Milwaukee Journal Sentinel
By Tom Strini
Doc Severinsen moved to San Miguel de Allende, Mexico, in 2007 to retire. Then he had dinner at an Italian restaurant, where violinist Pedro Cartas and guitarist Gil Gutierrez were playing.
“I dropped my fork and my spoon and everything else,” Severinsen said, from the site of a second home he’s building just outside San Miguel de Allende. “I couldn’t believe what these guys were doing.”
Thus began a chain of events leading to a concert set for Friday at Milwaukee’s Pabst Theater. Trumpeter Severinsen, Cartas, Gutierrez, percussionist Miguel Favero and bassist Gilberto Gonzalez will play a benefit for the Wisconsin Conservatory of Music’s new Jazz Institute.
They call the band El Ritmo de la Vida. They were here in September, as a featured act with the Milwaukee Symphony Pops. Severinsen, of course, was the MSO’s principal pops conductor from 1994 to 2007. By all accounts, that show went very well.
But the Pops show, with a full orchestra in tow, required arrangements and constricted the band somewhat. The Pabst concert will be closer to the group’s Italian restaurant show.
Yes, Doc – who will turn 82 on July 7, who became a household name after decades on the “The Tonight Show” – plays three or four nights a week in a restaurant in Mexico.
“I’m the only one who doesn’t get paid,” he said.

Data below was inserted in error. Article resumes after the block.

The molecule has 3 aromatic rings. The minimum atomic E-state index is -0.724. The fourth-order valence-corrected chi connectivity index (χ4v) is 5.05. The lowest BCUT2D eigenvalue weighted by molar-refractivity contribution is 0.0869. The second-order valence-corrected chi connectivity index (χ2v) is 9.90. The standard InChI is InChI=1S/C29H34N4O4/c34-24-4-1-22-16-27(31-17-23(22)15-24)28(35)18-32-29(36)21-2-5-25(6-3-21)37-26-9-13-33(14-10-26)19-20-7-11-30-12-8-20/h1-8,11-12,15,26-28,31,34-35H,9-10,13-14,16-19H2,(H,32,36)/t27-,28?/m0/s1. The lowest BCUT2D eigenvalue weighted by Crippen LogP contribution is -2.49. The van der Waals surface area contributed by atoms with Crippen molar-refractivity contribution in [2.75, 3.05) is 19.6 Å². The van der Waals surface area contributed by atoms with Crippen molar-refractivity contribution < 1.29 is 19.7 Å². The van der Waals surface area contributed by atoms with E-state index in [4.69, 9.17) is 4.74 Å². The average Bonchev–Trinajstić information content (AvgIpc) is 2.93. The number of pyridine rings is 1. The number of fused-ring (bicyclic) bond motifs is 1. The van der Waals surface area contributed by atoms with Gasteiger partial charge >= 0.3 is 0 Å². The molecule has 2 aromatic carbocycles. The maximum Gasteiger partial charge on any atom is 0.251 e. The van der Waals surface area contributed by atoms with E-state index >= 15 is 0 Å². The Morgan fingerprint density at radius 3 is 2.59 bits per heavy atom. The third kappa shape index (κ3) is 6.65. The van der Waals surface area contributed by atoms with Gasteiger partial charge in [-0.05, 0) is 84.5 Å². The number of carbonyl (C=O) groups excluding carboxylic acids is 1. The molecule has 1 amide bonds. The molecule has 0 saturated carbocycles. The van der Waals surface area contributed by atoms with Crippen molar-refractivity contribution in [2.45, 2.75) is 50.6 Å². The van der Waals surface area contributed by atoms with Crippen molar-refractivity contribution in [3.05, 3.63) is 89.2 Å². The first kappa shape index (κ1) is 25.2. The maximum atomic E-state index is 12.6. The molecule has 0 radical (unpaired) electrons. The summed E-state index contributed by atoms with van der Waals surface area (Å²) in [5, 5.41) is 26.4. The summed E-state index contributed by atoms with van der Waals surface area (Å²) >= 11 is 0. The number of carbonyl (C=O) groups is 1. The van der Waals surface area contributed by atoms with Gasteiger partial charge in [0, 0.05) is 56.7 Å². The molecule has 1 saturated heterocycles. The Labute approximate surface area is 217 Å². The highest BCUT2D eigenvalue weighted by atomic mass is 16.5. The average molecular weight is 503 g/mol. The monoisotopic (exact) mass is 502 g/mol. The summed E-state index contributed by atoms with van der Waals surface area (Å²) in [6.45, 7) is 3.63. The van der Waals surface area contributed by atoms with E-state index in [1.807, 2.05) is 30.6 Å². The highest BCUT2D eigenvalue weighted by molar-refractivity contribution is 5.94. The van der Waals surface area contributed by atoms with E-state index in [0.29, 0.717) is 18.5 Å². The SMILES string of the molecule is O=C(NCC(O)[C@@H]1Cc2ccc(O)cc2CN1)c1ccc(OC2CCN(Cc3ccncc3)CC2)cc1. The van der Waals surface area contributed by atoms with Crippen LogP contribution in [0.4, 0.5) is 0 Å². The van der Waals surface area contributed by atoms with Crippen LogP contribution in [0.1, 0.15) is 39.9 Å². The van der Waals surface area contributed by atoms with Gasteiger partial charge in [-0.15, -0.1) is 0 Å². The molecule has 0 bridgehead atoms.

From the name (“The Rhythm of Life”) and the makeup of the band, you might think they specialize in Latin jazz. Actually, they’re eclectic. A lot of jazz standards are in their repertoire, and the influence of French gypsy guitarist Django Reinhardt and violinist Stephane Grappelli is apparent in the playing o Gutierrez and Cartas. You can hear a wonderful, and very Hot Club of France, treatment of “Sweet Georgia Brown” at the Ritmo Web site.
“Almost everything we do has some sort of a gypsy feel,” Severinsen said. “We never write anything down. We just play, and it takes us a long time to settle on how the music will go. We just kind of arrive there.”
Severinsen’s connections got the band the Pops jobs and North American tours, but he is a band member, not the star of the show. That’s the way he wants it.
“Gil and Pedro – they’re the originals,” he said. “They’ve played together for 22 years, and they have their own following. They don’t speak much English, and when I first went up to them all I got were blank stares. They had no idea who I was.”
One of them is married to an American, who filled them in on Doc’s history. That quickly led to an invitation to sit in on an album that was in progress at the time. The fellow who owns the tiny recording studio in Mexico where they made that album is now the sound technician on their tours.
The recording session led to a standing invitation to play at the restaurant.
“It took me six months to get up the nerve to do that,” Severinsen said. “I’ve been practicing more than I have in years, just to get ready for these guys. You’d be surprised at how often it hits me, when I’m sitting there playing, that I’m having more fun than I’ve ever had in my life. I still can’t get over it.”